This is in part why the others you're hearing - Mike DeBord from Michigan, Calvin Magee currently at Arizona, T.J. Weist from UConn - aren't necessarily household names.  Various levels of homecoming fantasy - Peyton Manning, Tee Martin, Jim Bob Cooter - may dominate early fan conversation, but if the Vols do go outside the existing family, it seems more likely than not it will be to a name you weren't really familiar with before hot boards started showing up today.

Azzanni makes $305,000 currently, which will go up some anyway once raises are distributed.  The Vols could elect to give him a raise within their own camp and then go find an excellent quarterbacks coach.  The system stays the same, the terminology stays the same, and Tennessee builds from its existing foundation.

Promoting from within has long been a Tennessee tradition.  When Phillip Fulmer took over, from within, for Johnny Majors, he promoted David Cutcliffe - an eleven year assistant - to offensive coordinator.  The results were pretty good:  Cutcliffe's first offense, led by Heisman runner-up Heath Shuler in 1993, remains the highest scoring unit in school history.  Two years later, Fulmer promoted John Chavis from within to defensive coordinator.  And 20 years and several rings later, Chief just went to Texas A&M for $1.7 million.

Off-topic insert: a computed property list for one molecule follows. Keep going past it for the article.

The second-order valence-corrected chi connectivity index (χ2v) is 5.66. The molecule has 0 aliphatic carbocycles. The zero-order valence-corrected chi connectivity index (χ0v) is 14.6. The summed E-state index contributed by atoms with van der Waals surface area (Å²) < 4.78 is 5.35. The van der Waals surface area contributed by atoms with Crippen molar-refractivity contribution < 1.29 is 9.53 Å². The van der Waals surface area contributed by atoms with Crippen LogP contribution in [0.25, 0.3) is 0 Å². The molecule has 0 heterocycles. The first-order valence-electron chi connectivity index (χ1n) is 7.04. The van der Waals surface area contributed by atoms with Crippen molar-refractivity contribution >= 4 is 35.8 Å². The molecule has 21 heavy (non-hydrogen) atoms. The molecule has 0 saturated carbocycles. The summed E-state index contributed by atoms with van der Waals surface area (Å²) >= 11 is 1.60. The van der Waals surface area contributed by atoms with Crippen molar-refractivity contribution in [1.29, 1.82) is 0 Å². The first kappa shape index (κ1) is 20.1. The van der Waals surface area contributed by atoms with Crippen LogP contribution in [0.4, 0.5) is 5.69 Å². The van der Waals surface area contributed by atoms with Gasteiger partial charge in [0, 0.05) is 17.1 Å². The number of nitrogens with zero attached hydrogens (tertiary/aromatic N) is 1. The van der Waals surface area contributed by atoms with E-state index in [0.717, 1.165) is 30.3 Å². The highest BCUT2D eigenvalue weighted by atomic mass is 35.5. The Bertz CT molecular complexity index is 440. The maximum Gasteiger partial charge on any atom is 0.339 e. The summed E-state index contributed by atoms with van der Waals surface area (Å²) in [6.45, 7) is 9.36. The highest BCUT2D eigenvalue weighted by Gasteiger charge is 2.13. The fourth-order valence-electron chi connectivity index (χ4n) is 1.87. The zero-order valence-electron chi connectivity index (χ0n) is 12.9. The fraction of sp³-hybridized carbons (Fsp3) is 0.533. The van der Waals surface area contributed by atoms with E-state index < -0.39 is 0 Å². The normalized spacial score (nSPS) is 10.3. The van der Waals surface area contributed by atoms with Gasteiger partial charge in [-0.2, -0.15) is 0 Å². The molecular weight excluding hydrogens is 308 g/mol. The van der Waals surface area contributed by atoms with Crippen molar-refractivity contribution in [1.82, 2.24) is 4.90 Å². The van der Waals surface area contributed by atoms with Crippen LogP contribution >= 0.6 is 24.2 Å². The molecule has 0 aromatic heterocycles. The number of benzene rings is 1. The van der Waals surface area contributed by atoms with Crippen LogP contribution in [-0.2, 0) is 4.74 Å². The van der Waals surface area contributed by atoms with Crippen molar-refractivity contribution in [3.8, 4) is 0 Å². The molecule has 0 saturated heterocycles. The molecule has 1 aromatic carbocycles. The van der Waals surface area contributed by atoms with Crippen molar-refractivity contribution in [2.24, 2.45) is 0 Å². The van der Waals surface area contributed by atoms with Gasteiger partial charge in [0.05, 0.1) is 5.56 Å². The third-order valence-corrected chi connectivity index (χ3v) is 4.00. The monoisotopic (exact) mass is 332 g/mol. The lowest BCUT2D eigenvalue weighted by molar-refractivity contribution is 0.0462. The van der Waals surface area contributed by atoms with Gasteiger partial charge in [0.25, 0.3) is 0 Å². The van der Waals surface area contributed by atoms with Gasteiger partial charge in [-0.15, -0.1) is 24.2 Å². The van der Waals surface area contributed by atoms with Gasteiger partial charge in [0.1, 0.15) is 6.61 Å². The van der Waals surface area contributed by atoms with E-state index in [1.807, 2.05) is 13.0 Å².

When Cutcliffe went to Ole Miss following the 1998 regular season, Fulmer again promoted from within by going to Randy Sanders, who had mixed results in seven years.  More recently, Jim Chaney retained his position and acquired play calling duties in the transition from Lane Kiffin to Derek Dooley.  It's been done here.  A lot.

Is it the right move?  Well, that's why they're paying Jones the big bucks and you read this blog for free.

One thought on Bajakian:  I don't know the man, and I don't know why an SEC offensive coordinator with so many years invested in Butch and so much coming back would jump to become an NFL quarterbacks coach.  There are plenty of assumptions out there.  But if we're going to indulge assumptions, I mentioned this one in the comments yesterday:  Bajakian has three daughters, aged one, two, and three.  The grind of Tennessee Football, especially when it's as celebrated as it is under Butch Jones, cannot be easy.  The NFL has no recruiting and fewer hours.  If it was the better choice for him and his family, I don't need any other explanation.

Tennessee's response on the official site today was a short statement from Butch and a long list of Bajakian's accomplishments.  The program itself is good with public praise of the guy who left them for a position coach on Sundays.  I'm good with doing the same.  Bajakian helped set the table for what has a chance to be next.  It's on Butch to put the offense in new hands while continuing the overall progress this football team is ready for.